Hindi commercial movies are one never-ending picnic and you are supposed to treat them like that

Actors like Irrfan Khan and Nawazuddin Siddiqui seem to have found a balance between commercial and art films. Do you feel it is because the times have changed?

They are both far more skillful actors than I was. Nawaz and Irrfan particularly are outstanding. Nawaz has succeeded in both kinds of movies. It remains to be seen what the industry makes of actors like him. I’m very curious to see what Nawaz’s future holds. I love him and I think he is great. But I’m really interested to see what parts the industry offers me. And the same is the case with Irrfan who also has international success waiting for him, which is just great.

That is something you pursued but not hard enough?

I never pursued it. I knew that my being born in India is not a mistake of nature. My job is here and this is where I belong. When I was a kid, I thought of going to England to study acting. I couldn’t go because I couldn’t afford it as first you had to go on your own expense to audition and so on. I’m glad I didn’t. If I had, I would have ended up like Saeed Jaffrey or Zia Mohyeddin who did work for many years but never quite got the recognition that they deserved. I aspired to the quality of work that I saw actors like Spencer Tracy or Paul Muni or others doing, not the kind of acting that I saw in Indian movies. Which is why I never found Indian movies fascinating as much as I found those movies.

Then of course I discovered French and Japanese movies. A whole new world opened up for me. I dreamt of playing the cowboy or the old man in the sea but I never actively pursued it because I knew that my job is here. And luckily I was right because when I appeared on the scenes in 1975, I was very lucky that actors like me who could look real were needed. So I got a lot of work. I was in the right place at the right time. I would have liked to work in Hollywood and that was satisfied by doing The League of Extraordinary Gentlemen. I realized that there is not much difference in Hollywood and the B-world – just that they have more money and better taste. I was curious to see how they make these monstrous 100 million dollar movies and I saw that. It is as boring as anything and I could hardly sit through the movie when I saw it. As I’ve worked in England and Paris on the stage, so all those dreams have kind of sublimated.

Naseeruddin Shah -

In a still from The League of Extraordinary Gentlemen

You were so close to landing the lead in Gandhi but when Ben Kingsley turned up, you thought there is no chance. Do you sometimes wonder where your career would have gone had you done that?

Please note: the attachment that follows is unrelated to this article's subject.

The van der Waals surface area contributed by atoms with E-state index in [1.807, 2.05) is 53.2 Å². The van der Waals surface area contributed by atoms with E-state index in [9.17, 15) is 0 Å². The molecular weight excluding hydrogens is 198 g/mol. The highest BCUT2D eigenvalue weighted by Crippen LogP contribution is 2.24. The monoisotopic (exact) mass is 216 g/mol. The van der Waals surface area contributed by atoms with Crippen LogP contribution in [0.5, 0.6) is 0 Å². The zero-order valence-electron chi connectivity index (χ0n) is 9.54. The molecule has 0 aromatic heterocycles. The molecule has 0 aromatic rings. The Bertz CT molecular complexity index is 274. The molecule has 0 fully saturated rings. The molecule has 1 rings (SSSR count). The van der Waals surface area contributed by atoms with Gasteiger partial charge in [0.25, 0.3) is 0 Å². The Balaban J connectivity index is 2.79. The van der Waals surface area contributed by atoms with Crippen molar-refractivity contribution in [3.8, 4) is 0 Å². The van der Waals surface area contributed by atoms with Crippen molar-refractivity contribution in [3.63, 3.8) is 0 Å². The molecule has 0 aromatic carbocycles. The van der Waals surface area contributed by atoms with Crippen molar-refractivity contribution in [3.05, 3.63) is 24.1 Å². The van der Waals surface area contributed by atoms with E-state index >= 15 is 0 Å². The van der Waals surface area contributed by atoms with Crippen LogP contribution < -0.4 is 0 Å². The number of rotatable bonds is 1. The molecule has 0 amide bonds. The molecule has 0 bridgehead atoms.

No. But I do wonder that had I taken up the role, what would have happened of Ben Kingsley. (laughs)

Nothing would have happened to my career even if I would have done that part or won an Oscar. I would have come right back to Mumbai and acted in Akhbar Khan’s Haadsa.

You have worked in Pakistani films such as Khuda Ke Liye and Zinda Bhaag. What did you make of the political uproar over Indian producers casting Pakistani actors?

I think it was absolutely uncalled for and unnecessary. The sad part is that if you say this, your patriotism is immediately questioned. The fact is that there was another young Pakistani actor in that film which nobody knows about. No fuss was made over him and the fuss was only made about the guy who was famous. It was craven of Karan Johar to submit like that when the government had offered full support. And I’m so glad that the army had refused this extortion money.

How should the creative arts be viewed in this sort of instance?

They should not be confused with politics. It does no one any good. Our animosity or hatred is not for the people of Pakistan. It is for their government, policies and their damn army. It is for the fact that our soldiers get killed. We don’t hate the people of Pakistan and they don’t hate the people of India either. How stupid would one be to question or doubt the army? Should it not be taken for granted that of course they are protecting us? Why does one has to say it all the time?

Nothing would have happened to my career even if I would have played Gandhi or won an Oscar

Coming to another aspect of your career, your serial Mirza Ghalib did really well on TV. Would you like to direct any such subject for television?